Monday, February 13, 2012

Balance in Graphic Design


Balance places elements on the page so that text and graphic elements are evenly distributed. In layouts with an even balance the graphics don't overpower the text and the page doesn't seem to tilt to one side or the other. Balance in graphic design can be achieved by adjusting the visual weight of each element, both in terms of scale, color, contrast, etc.



 

Symmetrical balance is seen in perfectly centered compositions or those with mirror images, like the image pictured on the right as well as below. In a design with only two elements they would be almost identical or have nearly the same visual mass. Symmetrical pages don't have to have the exact same text or images on each half, it's more about the overall look and feel. Each half would have about the same amount of text or the same number and size of images, or everything is aligned down the middle.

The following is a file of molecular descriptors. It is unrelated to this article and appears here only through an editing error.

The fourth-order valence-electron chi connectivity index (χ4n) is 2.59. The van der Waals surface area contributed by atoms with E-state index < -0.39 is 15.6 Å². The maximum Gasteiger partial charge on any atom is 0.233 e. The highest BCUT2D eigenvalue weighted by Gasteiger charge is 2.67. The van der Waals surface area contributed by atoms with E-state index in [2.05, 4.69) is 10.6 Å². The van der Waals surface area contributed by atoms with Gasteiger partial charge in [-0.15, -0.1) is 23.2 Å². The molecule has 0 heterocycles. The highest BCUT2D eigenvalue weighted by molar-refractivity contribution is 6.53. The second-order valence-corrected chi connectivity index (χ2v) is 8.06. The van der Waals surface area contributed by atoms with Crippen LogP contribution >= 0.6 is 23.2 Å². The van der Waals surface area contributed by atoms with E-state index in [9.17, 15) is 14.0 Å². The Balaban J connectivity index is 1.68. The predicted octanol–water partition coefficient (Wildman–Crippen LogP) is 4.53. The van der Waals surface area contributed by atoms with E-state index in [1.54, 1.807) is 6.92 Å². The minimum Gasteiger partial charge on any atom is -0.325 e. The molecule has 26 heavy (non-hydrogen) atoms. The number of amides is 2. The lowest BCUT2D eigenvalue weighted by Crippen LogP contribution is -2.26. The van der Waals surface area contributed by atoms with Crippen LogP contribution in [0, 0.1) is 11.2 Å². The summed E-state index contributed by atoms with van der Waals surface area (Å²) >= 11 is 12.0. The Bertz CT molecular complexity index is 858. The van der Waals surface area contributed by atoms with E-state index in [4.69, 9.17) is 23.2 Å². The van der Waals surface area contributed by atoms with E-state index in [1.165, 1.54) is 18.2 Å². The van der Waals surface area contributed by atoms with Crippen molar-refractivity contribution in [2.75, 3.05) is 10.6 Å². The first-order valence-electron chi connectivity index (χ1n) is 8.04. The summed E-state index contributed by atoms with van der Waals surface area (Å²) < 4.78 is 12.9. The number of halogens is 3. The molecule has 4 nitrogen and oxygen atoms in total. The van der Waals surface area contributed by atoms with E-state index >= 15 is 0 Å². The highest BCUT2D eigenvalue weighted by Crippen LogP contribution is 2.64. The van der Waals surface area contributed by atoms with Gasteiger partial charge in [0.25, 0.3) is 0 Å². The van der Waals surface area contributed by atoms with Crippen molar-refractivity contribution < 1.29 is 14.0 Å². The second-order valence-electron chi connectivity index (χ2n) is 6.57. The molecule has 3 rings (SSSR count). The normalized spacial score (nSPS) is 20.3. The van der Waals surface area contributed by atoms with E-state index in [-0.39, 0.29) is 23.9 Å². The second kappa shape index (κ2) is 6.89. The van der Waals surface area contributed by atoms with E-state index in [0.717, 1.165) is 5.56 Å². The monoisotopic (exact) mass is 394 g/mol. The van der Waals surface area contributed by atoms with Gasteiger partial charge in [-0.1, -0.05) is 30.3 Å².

Asymmetrical design is typically off-center or created with an odd or mismatched number of disparate elements. This asymmetry can be viewed through the example on the right as well as below. When the left and right sides of the design are unequal it is said to have asymmetrical balance. But asymmetrical does not necessarily mean unbalanced. A print document may also be asymmetrical in other ways. A folded piece with distinctly uneven panels has asymmetrical folds. The shape of a diecut or the shape of a package where the left and right or top and  bottom are not mirror images is
asymmetrical as well.



 





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